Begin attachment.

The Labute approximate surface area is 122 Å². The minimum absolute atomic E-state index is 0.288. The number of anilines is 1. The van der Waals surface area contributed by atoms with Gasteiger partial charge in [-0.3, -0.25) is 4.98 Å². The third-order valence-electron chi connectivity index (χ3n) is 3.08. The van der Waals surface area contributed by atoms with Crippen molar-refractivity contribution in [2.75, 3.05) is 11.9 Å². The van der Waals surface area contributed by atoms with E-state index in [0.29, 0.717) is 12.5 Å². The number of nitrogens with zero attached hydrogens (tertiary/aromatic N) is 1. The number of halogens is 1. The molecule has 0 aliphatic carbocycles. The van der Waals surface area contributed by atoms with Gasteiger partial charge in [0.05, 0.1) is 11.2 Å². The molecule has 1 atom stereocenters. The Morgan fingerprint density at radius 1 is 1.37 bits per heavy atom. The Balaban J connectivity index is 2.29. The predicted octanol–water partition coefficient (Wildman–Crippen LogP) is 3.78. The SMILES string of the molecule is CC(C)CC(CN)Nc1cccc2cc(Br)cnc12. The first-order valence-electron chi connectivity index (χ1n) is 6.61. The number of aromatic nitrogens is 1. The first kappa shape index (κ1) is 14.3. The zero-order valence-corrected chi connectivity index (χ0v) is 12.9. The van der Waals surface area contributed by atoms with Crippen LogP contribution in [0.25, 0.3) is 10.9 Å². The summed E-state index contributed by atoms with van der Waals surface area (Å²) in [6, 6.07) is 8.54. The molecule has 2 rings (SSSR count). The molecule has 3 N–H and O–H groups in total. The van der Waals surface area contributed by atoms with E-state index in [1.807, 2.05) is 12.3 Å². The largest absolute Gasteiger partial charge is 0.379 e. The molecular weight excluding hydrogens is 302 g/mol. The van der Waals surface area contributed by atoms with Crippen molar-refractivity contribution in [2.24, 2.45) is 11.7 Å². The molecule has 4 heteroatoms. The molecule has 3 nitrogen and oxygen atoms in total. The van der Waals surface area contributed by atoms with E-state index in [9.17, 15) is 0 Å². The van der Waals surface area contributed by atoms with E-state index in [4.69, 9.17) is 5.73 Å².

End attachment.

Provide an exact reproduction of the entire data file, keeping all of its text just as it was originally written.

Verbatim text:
The Labute approximate surface area is 122 Å². The minimum absolute atomic E-state index is 0.288. The number of anilines is 1. The van der Waals surface area contributed by atoms with Gasteiger partial charge in [-0.3, -0.25) is 4.98 Å². The third-order valence-electron chi connectivity index (χ3n) is 3.08. The van der Waals surface area contributed by atoms with Crippen molar-refractivity contribution in [2.75, 3.05) is 11.9 Å². The van der Waals surface area contributed by atoms with E-state index in [0.29, 0.717) is 12.5 Å². The number of nitrogens with zero attached hydrogens (tertiary/aromatic N) is 1. The number of halogens is 1. The molecule has 0 aliphatic carbocycles. The van der Waals surface area contributed by atoms with Gasteiger partial charge in [0.05, 0.1) is 11.2 Å². The molecule has 1 atom stereocenters. The Morgan fingerprint density at radius 1 is 1.37 bits per heavy atom. The Balaban J connectivity index is 2.29. The predicted octanol–water partition coefficient (Wildman–Crippen LogP) is 3.78. The SMILES string of the molecule is CC(C)CC(CN)Nc1cccc2cc(Br)cnc12. The first-order valence-electron chi connectivity index (χ1n) is 6.61. The number of aromatic nitrogens is 1. The first kappa shape index (κ1) is 14.3. The zero-order valence-corrected chi connectivity index (χ0v) is 12.9. The van der Waals surface area contributed by atoms with Crippen LogP contribution in [0.25, 0.3) is 10.9 Å². The summed E-state index contributed by atoms with van der Waals surface area (Å²) in [6, 6.07) is 8.54. The molecule has 2 rings (SSSR count). The molecule has 3 N–H and O–H groups in total. The van der Waals surface area contributed by atoms with E-state index in [1.807, 2.05) is 12.3 Å². The largest absolute Gasteiger partial charge is 0.379 e. The molecular weight excluding hydrogens is 302 g/mol. The van der Waals surface area contributed by atoms with Crippen molar-refractivity contribution in [2.24, 2.45) is 11.7 Å². The molecule has 4 heteroatoms. The molecule has 3 nitrogen and oxygen atoms in total. The van der Waals surface area contributed by atoms with E-state index in [9.17, 15) is 0 Å². The van der Waals surface area contributed by atoms with E-state index in [4.69, 9.17) is 5.73 Å².